In the Journals

Review supports long-term effects of antipsychotics for schizophrenia

A review conducted by experts in the field found little evidence of negative long-term effects of antipsychotics for schizophrenia and indicated significant efficacy for acute psychosis treatment and prevention of relapse.

“The evidence from randomized clinical trials and neuroimaging studies overwhelmingly suggests that the majority of patients with schizophrenia benefit from antipsychotic treatment, both in the initial presentation of the disease and for longer-term maintenance to prevent relapse,” study researcher Jeffrey A. Lieberman, MD, of Columbia University and New York State Psychiatric Institute, said in a press release.

Jeffrey Lieberman
Jeffrey A. Lieberman

The recommendation that all individuals with recent schizophrenia receive acute and maintenance antipsychotic treatment was recently challenged by concerns that antipsychotics may negatively affect long-term outcomes.

To address these concerns, an international group of experts in antipsychotic pharmacology, neuroimaging and neuropathology was convened. The group reviewed clinical and basic research findings about the potential adverse effects of antipsychotics on long-term outcomes.

There was little evidence of negative long-term effects of initial or maintenance antipsychotic treatment on outcomes, compared with withholding treatment.

Randomized controlled trials indicated significant efficacy of antipsychotics for acute treatment or psychosis and relapse prevention.

Correlational findings suggested that early intervention may reduce duration of untreated psychosis and improve long-term outcomes.

“Existing clinical evidence for a negative long-term effect of initial or maintenance antipsychotic treatment is not compelling. Patients and their families should be made aware of the strong evidence supporting antipsychotic efficacy and of the side effects that vary between drugs,” the researchers wrote. “Additional research is needed to help quantify the risk-benefit ratio associated with continuation compared with discontinuation of antipsychotic treatment and to identify predictive biomarkers in order to facilitate shared decision making and a personalized medicine approach.” – by Amanda Oldt

Disclosure: Lieberman reports no relevant financial disclosures. Please see the study for a full list of relevant financial disclosures.

A review conducted by experts in the field found little evidence of negative long-term effects of antipsychotics for schizophrenia and indicated significant efficacy for acute psychosis treatment and prevention of relapse.

“The evidence from randomized clinical trials and neuroimaging studies overwhelmingly suggests that the majority of patients with schizophrenia benefit from antipsychotic treatment, both in the initial presentation of the disease and for longer-term maintenance to prevent relapse,” study researcher Jeffrey A. Lieberman, MD, of Columbia University and New York State Psychiatric Institute, said in a press release.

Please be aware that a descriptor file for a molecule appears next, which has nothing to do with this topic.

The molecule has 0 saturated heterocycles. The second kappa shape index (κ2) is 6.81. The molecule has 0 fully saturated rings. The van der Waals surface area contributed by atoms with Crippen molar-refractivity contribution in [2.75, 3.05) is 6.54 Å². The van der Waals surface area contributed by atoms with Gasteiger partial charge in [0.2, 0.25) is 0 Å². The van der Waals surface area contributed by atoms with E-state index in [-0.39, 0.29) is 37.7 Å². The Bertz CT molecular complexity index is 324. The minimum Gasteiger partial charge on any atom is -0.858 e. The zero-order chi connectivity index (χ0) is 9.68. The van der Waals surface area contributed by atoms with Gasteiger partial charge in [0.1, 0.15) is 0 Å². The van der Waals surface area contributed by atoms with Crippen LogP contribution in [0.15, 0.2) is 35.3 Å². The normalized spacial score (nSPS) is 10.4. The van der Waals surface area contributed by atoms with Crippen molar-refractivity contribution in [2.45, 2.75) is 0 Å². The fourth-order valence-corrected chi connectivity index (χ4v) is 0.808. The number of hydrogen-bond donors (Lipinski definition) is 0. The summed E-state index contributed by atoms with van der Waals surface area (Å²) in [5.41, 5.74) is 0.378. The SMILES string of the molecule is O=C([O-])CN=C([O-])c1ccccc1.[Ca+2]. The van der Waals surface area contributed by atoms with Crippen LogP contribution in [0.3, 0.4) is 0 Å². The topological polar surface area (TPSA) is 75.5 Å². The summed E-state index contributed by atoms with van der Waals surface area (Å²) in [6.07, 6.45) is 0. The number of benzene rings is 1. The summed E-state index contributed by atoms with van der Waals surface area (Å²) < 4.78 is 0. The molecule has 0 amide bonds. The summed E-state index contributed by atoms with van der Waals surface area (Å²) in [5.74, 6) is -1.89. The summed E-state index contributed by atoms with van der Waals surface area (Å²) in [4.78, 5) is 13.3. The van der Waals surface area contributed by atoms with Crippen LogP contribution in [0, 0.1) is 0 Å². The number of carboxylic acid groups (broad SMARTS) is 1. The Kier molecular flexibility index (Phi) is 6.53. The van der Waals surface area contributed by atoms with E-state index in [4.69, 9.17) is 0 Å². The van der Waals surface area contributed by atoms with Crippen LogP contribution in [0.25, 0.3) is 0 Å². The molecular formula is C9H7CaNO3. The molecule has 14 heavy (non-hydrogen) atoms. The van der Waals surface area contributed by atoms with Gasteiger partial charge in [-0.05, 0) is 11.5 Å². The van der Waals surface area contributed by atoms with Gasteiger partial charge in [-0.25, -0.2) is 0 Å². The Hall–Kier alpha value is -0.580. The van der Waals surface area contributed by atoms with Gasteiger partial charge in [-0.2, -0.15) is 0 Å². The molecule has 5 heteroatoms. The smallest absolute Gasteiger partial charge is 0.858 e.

Jeffrey Lieberman
Jeffrey A. Lieberman

The recommendation that all individuals with recent schizophrenia receive acute and maintenance antipsychotic treatment was recently challenged by concerns that antipsychotics may negatively affect long-term outcomes.

To address these concerns, an international group of experts in antipsychotic pharmacology, neuroimaging and neuropathology was convened. The group reviewed clinical and basic research findings about the potential adverse effects of antipsychotics on long-term outcomes.

There was little evidence of negative long-term effects of initial or maintenance antipsychotic treatment on outcomes, compared with withholding treatment.

Randomized controlled trials indicated significant efficacy of antipsychotics for acute treatment or psychosis and relapse prevention.

Correlational findings suggested that early intervention may reduce duration of untreated psychosis and improve long-term outcomes.

“Existing clinical evidence for a negative long-term effect of initial or maintenance antipsychotic treatment is not compelling. Patients and their families should be made aware of the strong evidence supporting antipsychotic efficacy and of the side effects that vary between drugs,” the researchers wrote. “Additional research is needed to help quantify the risk-benefit ratio associated with continuation compared with discontinuation of antipsychotic treatment and to identify predictive biomarkers in order to facilitate shared decision making and a personalized medicine approach.” – by Amanda Oldt

Disclosure: Lieberman reports no relevant financial disclosures. Please see the study for a full list of relevant financial disclosures.